Vladivostok on the move (Russia)

Centuries of Prostitution in Russia

Prostitution, the oldest profession in the world, has been the hot topic of political transformation in Russia.

Public houses and street women have always existed in our Orthodox Christian society and there have always been different rules that aim to control them.

18th century Russia: Peter the Great tried to repress prostitution, but was unsuccessful, as one cannot treat this issue with power, but rather must work on its causes.

19th century: Nikolay the First started to document their activities and established the system of obligatory medical control. Public houses ranged from dirty and cheap to luxurious castles with high-profile clients. They were legal businesses that paid taxes.

Prostitutes were given yellow tickets instead of passports, which meant that they were legally excluded from society. A woman with a yellow ticket could not do any other job, but trading her body and was regularly checked by police and doctors. An attitude that prostitutes were “victims of the society” began to form in the high circles of that time.

The revolution of 1917 made men and women more equal and the level of prostitution dropped. Some “women’s programs” were created to assist the reintegration of street women into society. They would provide medical treatment to women, educate them and work to find them new professions.

Aleksandra Kollontai, the only woman member of Lenin’s Central Committee, famous for her logic on “women emancipation” made no difference between prostitutes and “legal husband-dependent wives”. The common thought at that time was that any woman who preferred not to work, but earn her living by serving men (or even her own husband) was a parasite for the society and should be made to work as an equal to men. Some regional laws even legally banded the institute of marriage were made:

“From May 1, 1918, all women from 18 to 32 years old are claimed to be State’s property.  Every girl who is over 18 and not yet married must register at the Free Love Department and obtain the right to choose a man from 19 to 50 years old for partnership. Every 19-50 year-old-man can choose any woman that has been registered even without her agreement in the State’s interests. All children appeared, as the result of such partnership, will belong to the State”.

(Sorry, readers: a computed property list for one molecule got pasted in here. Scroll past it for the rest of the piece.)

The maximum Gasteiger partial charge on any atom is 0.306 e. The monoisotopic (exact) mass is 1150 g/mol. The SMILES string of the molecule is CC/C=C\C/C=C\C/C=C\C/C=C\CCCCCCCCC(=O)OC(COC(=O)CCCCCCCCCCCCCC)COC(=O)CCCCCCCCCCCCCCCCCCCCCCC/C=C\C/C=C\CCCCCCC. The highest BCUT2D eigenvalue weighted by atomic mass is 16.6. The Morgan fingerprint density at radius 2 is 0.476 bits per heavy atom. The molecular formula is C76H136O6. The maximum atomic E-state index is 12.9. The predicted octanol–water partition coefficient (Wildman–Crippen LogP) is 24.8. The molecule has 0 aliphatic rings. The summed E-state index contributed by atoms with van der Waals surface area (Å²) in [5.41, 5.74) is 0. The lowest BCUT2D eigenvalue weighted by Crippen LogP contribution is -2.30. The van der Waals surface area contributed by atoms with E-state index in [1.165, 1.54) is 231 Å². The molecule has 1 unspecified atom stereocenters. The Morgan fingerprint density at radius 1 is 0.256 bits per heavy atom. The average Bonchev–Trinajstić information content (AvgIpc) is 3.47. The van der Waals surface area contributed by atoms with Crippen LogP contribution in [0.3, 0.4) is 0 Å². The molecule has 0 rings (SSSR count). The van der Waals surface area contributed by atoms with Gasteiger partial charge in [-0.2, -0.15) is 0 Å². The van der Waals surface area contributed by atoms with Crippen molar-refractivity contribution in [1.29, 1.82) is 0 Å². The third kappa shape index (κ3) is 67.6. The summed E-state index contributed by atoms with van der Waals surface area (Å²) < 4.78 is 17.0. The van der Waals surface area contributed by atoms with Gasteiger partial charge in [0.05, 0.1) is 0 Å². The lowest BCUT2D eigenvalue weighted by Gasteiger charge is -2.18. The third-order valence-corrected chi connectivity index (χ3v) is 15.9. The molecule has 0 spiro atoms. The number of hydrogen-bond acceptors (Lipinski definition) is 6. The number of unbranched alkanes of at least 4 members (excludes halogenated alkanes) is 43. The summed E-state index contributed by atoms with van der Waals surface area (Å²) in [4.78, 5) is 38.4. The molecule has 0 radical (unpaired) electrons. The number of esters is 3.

Such laws were applied in some provinces, but weren´t implemented, because of the resistance from the society and the general disorder in the country in that time. They were later abolished.

During the Soviet Union the system of prostitution retreat houses was developed, where street women would get assistance in finding legal jobs. The popularity of prostitutes among young people fell dramatically: in 1914-1917, 47% of young, urban people started their sexual lives with a prostitute and in 1921-1923 this number was just 6%.

Prostitution officially reappeared in 1986 when it was recognised by the State, but after the Union´s collapse in the 90s the industry went out of control.

Nowadays, statistics say that there are around 180,000 underage prostitutes in Russia and around 1 million of people are engaged in this business. According to the recent survey by the Ministry of Internal Affairs (http://www.ntv.ru/novosti/452258) 30,000 of them work in Moscow.

According to sociological research, the majority of Russsians dissaprove prostitution, but would support its legalisation. In fact this business is semi-legal now. It’s been monitored and controlled by the police (in the form of constant checks and demands for bribes), but officially doesn’t exist and is not taxed labour.

The head of informal Labour Union of Sex-workers, Oksana Yartseva, says that she has to bribe policemen to continue working, and then advocates to get protected from the police. There are laws that ban “promotion of prostitution”, but it is not legal as an activity; thus is not formally acknowledged. Many journalists claim that women, at least in Moscow, chose this profession consciously while always having other employment options.

Of course I am no one to judge the life choices of these women or men, but coming from the province myself, I’m well aware of the low-income life it provides and how hard it is for a girl in Russia to sustain the living in the capital. There is always a way out and one only has male roads to choose from. I’ve seen how poverty, alcoholism and violence in families disempowers women into losing their pride and self-worth.

On the other hand, why can’t Russia follow the road of other European countries, like The Netherlands, and finally acknowledge the profession has always existed?  If there were control and monitoring, there would be hope for complying with health and safety standards that prevent crimes and human trafficking.

The other issue to be explored goes beyond Moscow. Russian women are being exported abroad along with vodka and caviar. They are being legally or illegally transported for prostitution to Germany, The Netherlands, USA, Japan, Turkey and other countries. It’s estimated that Russian women are involved in prostitution in more than 50 countries. In some places like Israel or Turkey the word “prostitute” has even been substituted for “Natasha” due to a high number of sex-workers with Slavic origins.

Although some investigative journalists claim girls mostly do it voluntarily to earn a better living, the issue of human trafficking has to be bought to the public’s attention so people understand why these girls leave their homes in order to make positive change.

Post written by Irina Phedorenko /Vladivostok on the move 

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